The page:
Libya’s uphill struggle to attract oil investment


*Libyan oil fields

Tripoli — Libya, once a major player in global oil markets, faces challenges in realizing its oil potential due to a tumultuous history characterized by political instability, sanctions, and civil unrest. At its zenith in 1970, Libya produced nearly 3.4 million barrels per day (mb/d), ranking as the second-largest Arab oil producer. However, more than half a century later, its current production is only 32 percent of that peak, placing it 18th globally. Libya aspires to achieve an output of 2 million barrels per day by 2030, aiming to rebound from setbacks caused by political and governance issues.

Libya’s proven oil reserves have doubled in the last 40 years, making it Africa’s largest holder of such reserves. Despite this potential, political and governance challenges have hindered the country’s ability to capitalize on its oil wealth. Oil constitutes 98 percent of government revenues and 60 percent of GDP, making the economy vulnerable to fluctuations in the sector.

The country’s volatile history, marked by international isolation, sanctions, and internal conflicts, has deterred oil-sector investors. Ongoing political divisions with rival governments, one based in Tripoli and the other in eastern Libya, further complicate the situation. The geographical distribution of oil production facilities aligns with the political divide, with key terminals under different authorities.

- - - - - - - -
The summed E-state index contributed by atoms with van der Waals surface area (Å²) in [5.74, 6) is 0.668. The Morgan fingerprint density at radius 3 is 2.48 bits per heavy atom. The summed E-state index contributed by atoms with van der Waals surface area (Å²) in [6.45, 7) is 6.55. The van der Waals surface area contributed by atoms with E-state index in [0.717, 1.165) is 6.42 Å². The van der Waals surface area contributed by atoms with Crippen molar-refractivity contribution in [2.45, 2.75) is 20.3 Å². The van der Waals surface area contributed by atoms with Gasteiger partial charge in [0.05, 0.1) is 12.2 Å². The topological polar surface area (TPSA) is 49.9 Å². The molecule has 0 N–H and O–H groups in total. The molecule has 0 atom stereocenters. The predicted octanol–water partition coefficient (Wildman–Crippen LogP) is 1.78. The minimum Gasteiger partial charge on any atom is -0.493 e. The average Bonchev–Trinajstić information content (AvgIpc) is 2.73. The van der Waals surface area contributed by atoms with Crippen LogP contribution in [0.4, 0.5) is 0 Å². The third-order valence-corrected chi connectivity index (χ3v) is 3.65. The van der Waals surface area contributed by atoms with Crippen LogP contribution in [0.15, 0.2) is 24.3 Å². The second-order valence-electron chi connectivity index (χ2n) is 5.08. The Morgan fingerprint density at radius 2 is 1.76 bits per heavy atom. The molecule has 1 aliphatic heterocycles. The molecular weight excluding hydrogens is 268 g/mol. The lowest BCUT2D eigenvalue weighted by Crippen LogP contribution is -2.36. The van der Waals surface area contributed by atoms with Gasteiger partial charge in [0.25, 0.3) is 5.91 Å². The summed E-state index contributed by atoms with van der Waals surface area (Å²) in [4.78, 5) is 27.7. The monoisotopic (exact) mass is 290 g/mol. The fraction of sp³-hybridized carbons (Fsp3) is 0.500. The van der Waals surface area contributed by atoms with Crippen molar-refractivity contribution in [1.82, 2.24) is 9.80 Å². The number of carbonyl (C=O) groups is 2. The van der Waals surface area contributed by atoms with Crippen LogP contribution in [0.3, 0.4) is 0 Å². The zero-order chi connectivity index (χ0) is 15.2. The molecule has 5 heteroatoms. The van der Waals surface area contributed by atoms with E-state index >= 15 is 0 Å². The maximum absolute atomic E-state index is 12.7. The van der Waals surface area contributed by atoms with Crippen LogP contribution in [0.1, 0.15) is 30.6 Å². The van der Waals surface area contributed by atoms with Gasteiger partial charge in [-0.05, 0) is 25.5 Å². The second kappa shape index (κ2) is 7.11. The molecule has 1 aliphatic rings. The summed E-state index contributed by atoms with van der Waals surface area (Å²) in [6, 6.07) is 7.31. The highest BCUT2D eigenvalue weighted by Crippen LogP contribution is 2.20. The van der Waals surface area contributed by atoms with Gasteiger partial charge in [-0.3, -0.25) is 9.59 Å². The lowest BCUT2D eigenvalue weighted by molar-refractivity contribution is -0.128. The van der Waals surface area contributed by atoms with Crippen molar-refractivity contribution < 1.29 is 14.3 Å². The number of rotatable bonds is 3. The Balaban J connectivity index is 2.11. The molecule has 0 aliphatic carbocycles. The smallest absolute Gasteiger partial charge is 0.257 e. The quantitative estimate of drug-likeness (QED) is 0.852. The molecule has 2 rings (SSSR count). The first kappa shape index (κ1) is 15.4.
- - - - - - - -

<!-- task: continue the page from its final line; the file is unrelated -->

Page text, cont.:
Although Libya’s oil reserves could last nearly 340 years at current production levels, the lack of investment and a unified government poses a threat to its potential. Libya’s influence on global oil markets has dwindled, with its market share decreasing from 7 percent in 1970 to 1.2 percent in 2022.

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While Libya remains an oil exporter, particularly to Europe, the country’s political and security risks, coupled with poor governance, present significant challenges for international oil companies. Efforts to attract investors, including a planned oil and gas licensing round in 2024, will require addressing these above-ground risks. The return of international oil companies could support production growth but hitting the ambitious 2 million barrels per day target by 2030 remains uncertain. The International Energy Agency (IEA) anticipates modest growth, reaching 1.2 million barrels per day by 2028, highlighting the need for improved governance and stability for Libya to capitalize on its significant oil reserves, especially as the energy transition accelerates.



This article was originally posted at sweetcrudereports.com

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